Area Guide: The upmarket rural idyll of Gustard Wood
- Credit: Archant
Between Wheathampstead and Kimpton is the attractive community of Gustard Wood. We found out more about this pretty place.
While this leafy Hertfordshire hamlet, with its large homes and very rural setting, may feel like it’s in the middle of nowhere, it’s actually within seven miles of Welwyn Garden City, Hatfield and St Albans.
Harpenden is closer still, with just four miles dividing the village from its larger neighbour and its train station with fast rail links into London.
St Peter’s Church
The church was opened in 1910 as an outlying daughter church in the parish of Wheathampstead, serving the growing communities of Gustard Wood and Blackmore End. The cost of the building was provided generously by Mrs Laura Pearce of Tunbridge Wells in memory of her late husband, a former vicar of Ayot St Lawrence. In the 100 years since, St Peter’s has become a much loved landmark and place of Christian worship, and has enriched the work of St Helen’s, its parent church, in the process.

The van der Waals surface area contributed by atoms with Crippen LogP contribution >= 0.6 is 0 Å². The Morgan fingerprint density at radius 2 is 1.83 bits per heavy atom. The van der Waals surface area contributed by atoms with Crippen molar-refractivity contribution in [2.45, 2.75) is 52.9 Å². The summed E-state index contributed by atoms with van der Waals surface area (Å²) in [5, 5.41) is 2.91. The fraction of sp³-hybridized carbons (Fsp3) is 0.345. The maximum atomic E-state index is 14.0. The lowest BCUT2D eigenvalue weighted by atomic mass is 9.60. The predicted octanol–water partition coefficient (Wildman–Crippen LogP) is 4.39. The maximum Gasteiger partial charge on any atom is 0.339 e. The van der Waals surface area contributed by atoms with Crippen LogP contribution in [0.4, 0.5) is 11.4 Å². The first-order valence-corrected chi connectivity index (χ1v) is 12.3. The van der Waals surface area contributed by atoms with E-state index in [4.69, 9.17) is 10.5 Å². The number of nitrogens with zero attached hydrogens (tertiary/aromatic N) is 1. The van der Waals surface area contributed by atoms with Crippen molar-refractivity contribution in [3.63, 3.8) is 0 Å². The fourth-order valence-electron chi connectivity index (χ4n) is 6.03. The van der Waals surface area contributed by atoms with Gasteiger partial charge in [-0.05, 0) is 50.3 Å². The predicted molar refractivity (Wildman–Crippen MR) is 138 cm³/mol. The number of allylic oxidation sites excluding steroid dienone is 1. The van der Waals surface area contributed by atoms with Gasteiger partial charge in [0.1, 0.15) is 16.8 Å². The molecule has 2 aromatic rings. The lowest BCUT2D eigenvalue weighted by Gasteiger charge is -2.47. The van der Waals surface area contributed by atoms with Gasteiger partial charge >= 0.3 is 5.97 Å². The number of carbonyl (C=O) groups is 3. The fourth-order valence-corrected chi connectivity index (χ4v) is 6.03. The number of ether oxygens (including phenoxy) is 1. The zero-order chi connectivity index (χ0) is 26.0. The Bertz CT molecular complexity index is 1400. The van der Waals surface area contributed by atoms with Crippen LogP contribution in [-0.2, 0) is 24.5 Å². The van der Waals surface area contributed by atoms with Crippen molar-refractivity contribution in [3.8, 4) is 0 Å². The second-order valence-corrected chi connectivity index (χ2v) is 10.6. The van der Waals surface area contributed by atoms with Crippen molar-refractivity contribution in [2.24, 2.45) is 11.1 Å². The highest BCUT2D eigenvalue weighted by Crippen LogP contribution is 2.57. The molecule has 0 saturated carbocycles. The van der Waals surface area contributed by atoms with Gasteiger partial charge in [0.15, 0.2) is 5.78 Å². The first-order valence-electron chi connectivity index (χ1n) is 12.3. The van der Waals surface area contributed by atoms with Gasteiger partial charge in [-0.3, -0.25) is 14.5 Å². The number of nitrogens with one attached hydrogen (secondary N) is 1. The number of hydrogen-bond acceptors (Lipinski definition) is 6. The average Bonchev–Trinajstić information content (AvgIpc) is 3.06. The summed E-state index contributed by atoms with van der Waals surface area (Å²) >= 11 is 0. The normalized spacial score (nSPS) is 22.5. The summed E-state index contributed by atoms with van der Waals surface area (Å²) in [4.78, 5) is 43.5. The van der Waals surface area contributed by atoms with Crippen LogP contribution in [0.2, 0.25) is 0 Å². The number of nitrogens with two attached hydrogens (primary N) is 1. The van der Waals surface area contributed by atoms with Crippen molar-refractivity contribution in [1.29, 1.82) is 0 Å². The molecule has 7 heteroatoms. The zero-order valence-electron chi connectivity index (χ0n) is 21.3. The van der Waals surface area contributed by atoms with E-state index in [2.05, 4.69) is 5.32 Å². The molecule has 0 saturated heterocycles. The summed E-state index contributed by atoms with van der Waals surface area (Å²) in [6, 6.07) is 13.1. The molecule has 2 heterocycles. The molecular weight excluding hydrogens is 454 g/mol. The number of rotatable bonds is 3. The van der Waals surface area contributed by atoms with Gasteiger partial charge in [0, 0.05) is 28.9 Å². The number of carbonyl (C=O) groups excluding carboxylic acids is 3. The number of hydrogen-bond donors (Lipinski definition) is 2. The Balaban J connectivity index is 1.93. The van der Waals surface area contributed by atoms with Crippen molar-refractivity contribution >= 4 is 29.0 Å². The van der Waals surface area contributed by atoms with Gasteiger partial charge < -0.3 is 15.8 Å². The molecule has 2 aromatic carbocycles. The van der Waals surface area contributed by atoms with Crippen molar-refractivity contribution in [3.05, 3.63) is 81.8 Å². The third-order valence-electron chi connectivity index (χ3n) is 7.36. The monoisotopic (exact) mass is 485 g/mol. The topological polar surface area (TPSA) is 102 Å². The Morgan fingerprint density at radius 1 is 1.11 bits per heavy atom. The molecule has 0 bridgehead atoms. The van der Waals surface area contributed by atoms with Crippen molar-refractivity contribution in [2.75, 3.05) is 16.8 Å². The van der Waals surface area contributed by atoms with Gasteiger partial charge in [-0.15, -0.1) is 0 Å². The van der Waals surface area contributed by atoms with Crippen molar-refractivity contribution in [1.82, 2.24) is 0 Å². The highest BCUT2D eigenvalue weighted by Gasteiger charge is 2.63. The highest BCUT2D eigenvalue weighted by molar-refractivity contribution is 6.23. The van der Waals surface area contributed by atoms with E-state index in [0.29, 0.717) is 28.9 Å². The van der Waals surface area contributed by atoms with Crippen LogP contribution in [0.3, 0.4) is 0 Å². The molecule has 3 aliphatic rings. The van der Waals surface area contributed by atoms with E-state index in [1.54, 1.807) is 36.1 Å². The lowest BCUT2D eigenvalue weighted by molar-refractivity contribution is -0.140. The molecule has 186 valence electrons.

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Amenities and leisure
By the end of the 19th century it was agreed by landowners that Gustard Wood Common and its neighbouring forest would be converted into a golf course. Nine holes were ready for play by 1893, and the famous golfer and course designer James Braid later developed it into an 18-hole course. Today the Mid-Herts Golf Club is one of the oldest English golf courses, and is well known for being unusual and challenging.
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The Cross Keys on Ballslough Lane is a traditional 17th century pub with exposed beams, inglenook fireplace and a quirky, higgledy-piggledy structure.
The child-friendly pub accommodates many local walkers, rambler groups and cyclists who pop in for a spot of lunch. A bed and breakfast service is also available.
There is no end to the shopping, dining and entertainment options available in the nearby towns.
If you’re looking for something more cultural, the historic villages of Kimpton, Whitwell, Knebworth and Ayot St Lawrence surround Gustard Wood, with tales of historic figures, drama, scandal, deception and love to be found around every corner.
The previous home of playwright and author, George Bernard Shaw, known as Shaw’s Corner, is just two miles away and will provide the whole family with a delicious dose of literary history.
Gustard Wood is home to many fond historical accolades. For example, during WWI the largest of the auxiliary hospitals was built in Blackmore End, providing care and recovery for the injured with over 214 available beds. Many locals and supporters from further afield kept the hospital running with their donations.
Gustard Wood can be viewed from a number of perspectives, from quaint country village to golfing hub to convenient getaway to historical mine. All of them are equally as impressive, all of them unforgettable.